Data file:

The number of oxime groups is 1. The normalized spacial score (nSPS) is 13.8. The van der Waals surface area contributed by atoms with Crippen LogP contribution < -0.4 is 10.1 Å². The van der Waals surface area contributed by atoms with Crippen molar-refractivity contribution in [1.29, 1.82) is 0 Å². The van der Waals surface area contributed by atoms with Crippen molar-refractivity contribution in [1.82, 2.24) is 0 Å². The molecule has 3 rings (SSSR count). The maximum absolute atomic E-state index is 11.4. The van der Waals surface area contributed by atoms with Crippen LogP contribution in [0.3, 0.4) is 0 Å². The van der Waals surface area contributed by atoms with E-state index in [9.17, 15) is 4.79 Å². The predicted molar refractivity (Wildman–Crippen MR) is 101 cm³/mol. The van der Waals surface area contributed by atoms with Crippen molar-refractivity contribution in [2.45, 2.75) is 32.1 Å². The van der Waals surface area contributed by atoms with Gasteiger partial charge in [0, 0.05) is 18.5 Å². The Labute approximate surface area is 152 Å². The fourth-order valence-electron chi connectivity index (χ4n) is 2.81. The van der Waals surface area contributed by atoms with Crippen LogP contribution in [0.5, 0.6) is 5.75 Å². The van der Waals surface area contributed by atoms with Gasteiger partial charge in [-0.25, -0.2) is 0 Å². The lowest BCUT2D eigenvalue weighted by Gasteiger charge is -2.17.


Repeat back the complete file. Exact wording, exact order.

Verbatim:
The number of oxime groups is 1. The normalized spacial score (nSPS) is 13.8. The van der Waals surface area contributed by atoms with Crippen LogP contribution < -0.4 is 10.1 Å². The van der Waals surface area contributed by atoms with Crippen molar-refractivity contribution in [1.29, 1.82) is 0 Å². The van der Waals surface area contributed by atoms with Crippen molar-refractivity contribution in [1.82, 2.24) is 0 Å². The molecule has 3 rings (SSSR count). The maximum absolute atomic E-state index is 11.4. The van der Waals surface area contributed by atoms with Crippen LogP contribution in [0.3, 0.4) is 0 Å². The van der Waals surface area contributed by atoms with E-state index in [9.17, 15) is 4.79 Å². The predicted molar refractivity (Wildman–Crippen MR) is 101 cm³/mol. The van der Waals surface area contributed by atoms with Crippen molar-refractivity contribution in [2.45, 2.75) is 32.1 Å². The van der Waals surface area contributed by atoms with Gasteiger partial charge in [0, 0.05) is 18.5 Å². The Labute approximate surface area is 152 Å². The fourth-order valence-electron chi connectivity index (χ4n) is 2.81. The van der Waals surface area contributed by atoms with Crippen LogP contribution in [0.5, 0.6) is 5.75 Å². The van der Waals surface area contributed by atoms with Gasteiger partial charge in [-0.25, -0.2) is 0 Å². The lowest BCUT2D eigenvalue weighted by Gasteiger charge is -2.17.